Chris Bovey, spokesperson for NORML UK said: “On the whole I felt the programme made a very strong case for reforming Britain’s cannabis laws. Whenever you hear there is going to be a programme about cannabis on the television one always dreads it will be full of the usual dishonest ‘Reefer Madness’ nonsense, this was not the case last night and I congratulate the programme makers for a fair and honest documentary. I hope our MPs were watching last night since I cannot imagine any intelligent person would have watched that programme and come to the conclusion that Britain’s drug laws are working.

“I urge people to write to their MPs about the cannabis issue and also get active, join NORML UK, find out if there is a local Cannabis Social Club in your area. The louder the six million cannabis consumers in the UK make their voices heard the more chance there is that our politicians will listen and reform our unfair and unjust cannabis laws”, said Mr Bovey.

Please let us know what your response to Exposing Britain’s Blooming Cannabis Industry is in the comments below, we will be featuring another article with your reactions.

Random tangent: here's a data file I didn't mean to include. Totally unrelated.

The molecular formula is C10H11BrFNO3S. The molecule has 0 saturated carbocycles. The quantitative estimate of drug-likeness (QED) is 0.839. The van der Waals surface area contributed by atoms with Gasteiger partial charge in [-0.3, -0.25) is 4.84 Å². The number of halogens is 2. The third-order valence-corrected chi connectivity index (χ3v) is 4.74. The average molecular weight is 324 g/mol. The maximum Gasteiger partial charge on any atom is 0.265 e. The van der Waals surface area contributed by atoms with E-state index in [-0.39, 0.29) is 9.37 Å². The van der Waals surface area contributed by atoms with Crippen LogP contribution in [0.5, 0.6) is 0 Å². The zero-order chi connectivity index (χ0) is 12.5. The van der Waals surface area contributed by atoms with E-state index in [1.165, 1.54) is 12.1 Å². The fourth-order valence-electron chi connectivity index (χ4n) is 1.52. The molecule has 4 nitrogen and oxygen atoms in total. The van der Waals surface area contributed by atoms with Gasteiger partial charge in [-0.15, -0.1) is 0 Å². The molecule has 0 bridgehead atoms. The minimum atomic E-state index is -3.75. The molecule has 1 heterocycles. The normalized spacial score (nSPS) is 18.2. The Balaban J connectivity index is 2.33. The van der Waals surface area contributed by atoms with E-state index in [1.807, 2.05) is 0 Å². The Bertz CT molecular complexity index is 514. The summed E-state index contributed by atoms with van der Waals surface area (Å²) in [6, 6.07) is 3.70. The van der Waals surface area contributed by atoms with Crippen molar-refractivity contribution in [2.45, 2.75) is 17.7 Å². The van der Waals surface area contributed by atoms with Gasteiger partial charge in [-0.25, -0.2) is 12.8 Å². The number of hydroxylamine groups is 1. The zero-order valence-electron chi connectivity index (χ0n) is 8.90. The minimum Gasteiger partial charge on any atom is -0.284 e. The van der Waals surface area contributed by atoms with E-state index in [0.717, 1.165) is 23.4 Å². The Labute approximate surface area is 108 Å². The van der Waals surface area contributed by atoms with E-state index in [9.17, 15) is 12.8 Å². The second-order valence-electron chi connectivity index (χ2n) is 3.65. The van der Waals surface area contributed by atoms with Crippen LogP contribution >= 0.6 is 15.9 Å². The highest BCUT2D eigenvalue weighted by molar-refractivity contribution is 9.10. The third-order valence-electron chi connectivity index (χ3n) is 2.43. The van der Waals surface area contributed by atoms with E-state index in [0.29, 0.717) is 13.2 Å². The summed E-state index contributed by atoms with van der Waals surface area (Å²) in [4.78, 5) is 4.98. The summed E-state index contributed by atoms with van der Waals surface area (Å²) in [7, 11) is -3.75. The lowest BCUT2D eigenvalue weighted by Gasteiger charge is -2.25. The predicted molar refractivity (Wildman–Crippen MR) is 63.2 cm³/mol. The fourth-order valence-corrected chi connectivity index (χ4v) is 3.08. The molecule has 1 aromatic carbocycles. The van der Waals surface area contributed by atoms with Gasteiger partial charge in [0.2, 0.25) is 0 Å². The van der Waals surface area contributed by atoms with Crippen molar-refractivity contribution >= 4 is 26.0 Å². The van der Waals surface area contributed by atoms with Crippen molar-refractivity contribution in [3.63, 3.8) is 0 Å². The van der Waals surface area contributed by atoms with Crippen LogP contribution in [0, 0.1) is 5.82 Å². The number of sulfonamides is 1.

8 thoughts on “ITV: Britain’s Booming Cannabis Industry

  1. If the program was meant to be anti it back fired, so a good result from it either way.
    I have e-mails with the Home office overdue an answer, and a letter exposing the hypocrisy of our drug laws with my MP. I’m not holding my breathe on a reply to either.

  2. Gavin,that’s incorrect,they were busted,put through the system and then sativex became available,but it took a few years to get it properly licensed in the UK and it’s still not available as it’s blacklisted in many pct areas

  3. I think this documentary showed the side of the cannabis industry that the government is most oblivious to, we’ve been telling them for years that it needs to be legalised to stop the violence and crime, but they dont live the life most of us do that see this going on around us on a daily basis thus think our claims are exaggerated and as an excuse for us to just smoke and not get arrested, i cant see any MP justifying the claims their policies are working if they took an hour to see this video. Cannabis needs to be legalised, regulated, and treated seriously as a drug that is scientifically proven to be less harmful than pretty much any illegal and legal drug out there, they need took make a brave but right decision, legalise!